That’s What Christmas Is All About

“The Angel and the Shepherds” by James Tissot

Click here to listen to this sermon.

Grace to you and peace from God our Father and the Lord Jesus Christ!

I’m guessing that most of you have seen “A Charlie Brown Christmas,” the Christmas special featuring Charlie and all the other “Peanuts” characters. First aired in 1965, it, more than any other Christmas special, captures the true meaning of Christmas.

On their way to join their friends ice skating, Charlie confides in Linus that, despite all the things he likes about the Christmas season, he is still depressed. When Linus offers little help, Charlie visits Lucy, who suggests that he direct the group’s annual Christmas play so he might get in the Christmas spirit.

As he heads for rehearsal Charlie becomes even more discouraged by the commercialization of Christmas. Lucy laments not receiving real estate for Christmas; Snoopy decorates his doghouse for a neighborhood lights and display context; and Charlie’s younger sister Sally asks him to write a greedy letter to Santa Claus. At the rehearsal, Charlie Brown finds a play fit for the 1960s with dancing, lively music, an uncooperative cast, and a Christmas diva (Lucy). Unable to control the cast, Charlie Brown decides the play needs something to enhance the “proper mood,” and recommends getting a Christmas tree.[i]

At the tree lot, Charlie Brown picks the only real tree left, a spindly small sapling. Linus questions his choice, but Charlie believes that once decorated, it will be perfect. When they return, however, Lucy and the others laugh at him and the tree. Exasperated, Charlie Brown loudly asks if anyone knows what Christmas all is about; Linus says he does, walks to center stage, asks for a spotlight, recites the annunciation to the shepherds:[ii]

And there were in the same country shepherds abiding in the field, keeping watch over their flock by night. And, lo, the angel of the Lord came upon them, and the glory of the Lord shone round about them: and they were sore afraid. And the angel said unto them, “Fear not: for, behold, I bring you good tidings of great joy, which shall be to all people. For unto you is born this day in the city of David a Saviour, which is Christ the Lord. And this shall be a sign unto you; Ye shall find the babe wrapped in swaddling clothes, lying in a manger.” And suddenly there was with the angel a multitude of the heavenly host praising God, and saying, “Glory to God in the highest, and on earth peace, good will toward men” (Luke 2:8–14, KJV 1900).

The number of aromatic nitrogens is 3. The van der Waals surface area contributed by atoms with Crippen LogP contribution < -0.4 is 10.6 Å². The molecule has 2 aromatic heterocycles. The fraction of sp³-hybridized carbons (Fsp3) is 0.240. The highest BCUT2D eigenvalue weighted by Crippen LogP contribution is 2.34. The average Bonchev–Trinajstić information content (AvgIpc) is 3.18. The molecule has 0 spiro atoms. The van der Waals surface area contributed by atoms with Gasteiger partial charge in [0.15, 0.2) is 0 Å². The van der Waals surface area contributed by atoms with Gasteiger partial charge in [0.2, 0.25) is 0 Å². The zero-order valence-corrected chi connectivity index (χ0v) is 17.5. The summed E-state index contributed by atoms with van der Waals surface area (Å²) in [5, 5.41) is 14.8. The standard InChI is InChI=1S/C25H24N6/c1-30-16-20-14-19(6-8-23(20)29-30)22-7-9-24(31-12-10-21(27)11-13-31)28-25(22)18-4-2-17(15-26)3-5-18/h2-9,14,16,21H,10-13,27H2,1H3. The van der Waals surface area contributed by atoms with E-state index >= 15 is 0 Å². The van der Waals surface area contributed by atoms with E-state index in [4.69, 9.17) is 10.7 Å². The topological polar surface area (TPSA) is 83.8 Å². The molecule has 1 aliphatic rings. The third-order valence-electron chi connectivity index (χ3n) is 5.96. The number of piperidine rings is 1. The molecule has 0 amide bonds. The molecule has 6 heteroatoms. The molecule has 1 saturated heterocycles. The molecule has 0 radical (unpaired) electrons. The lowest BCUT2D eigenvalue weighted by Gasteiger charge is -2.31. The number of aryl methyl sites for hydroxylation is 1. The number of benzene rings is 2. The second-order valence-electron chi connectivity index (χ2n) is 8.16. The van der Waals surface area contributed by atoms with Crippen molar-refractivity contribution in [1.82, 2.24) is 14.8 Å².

Finishing his recitation, Linus comes back to Charlie and says, “That’s what Christmas is all about, Charlie Brown.”

This scene is the highlight of this Christmas classic, one that Peanuts creator, Charles Schulz, a devout Christian had to fight to have included in the final cut of the special. But it really sums it up. This is what Christmas is all about: That little babe born in Bethlehem, the one the shepherds will find “wrapped in swaddling clothes, lying in a manger.” He is Christ our Lord, our Savior.

He doesn’t look like much. But looks are often deceiving when it comes to God’s plan of salvation. This baby is the Seed of the woman who will crush the serpent’s head (Genesis 3:15). He is the Son of Abraham, the One through whom all the families will be blessed (Genesis 12). He is the Son of David, the One promised who will reign in His kingdom forever (2 Samuel 7:13). He is the Suffering Servant, foretold by Isaiah, who was despised and rejected by men, a man acquainted with grief, stricken, smitten, and afflicted, wounded for our transgressions, crushed for our iniquities, upon him was the chastisement that brought us peace, and with His stripes we are healed.

This baby, the Son of God, and son of Mary is born to die, to die on the cross in payment for the sins of the world. They will wrap Him in strips of cloth and lay His in the tomb. Three days later, He will rise from the dead. That’s what the angels mean when they say, “Fear not, for behold, I bring you good news of a great joy that will be for all the people. For unto you is born this day in the city of David a Savior, who is Christ the Lord” (Luke 2:10-11).

“Fear not!” Those are the first words of the angel to the shepherds. Which reminds me about another thing about “A Charlie Brown Christmas” that I’d never noticed until one of my pastor friends pointed it out: Did you ever notice when Linus says, “Fear not,” he drops his ubiquitous security blanket? The same words that calm the fears of the shepherds that first Christmas night, seem to give Linus courage and confidence, too. He takes his blanket and wraps it around the base of the skinny tree for support.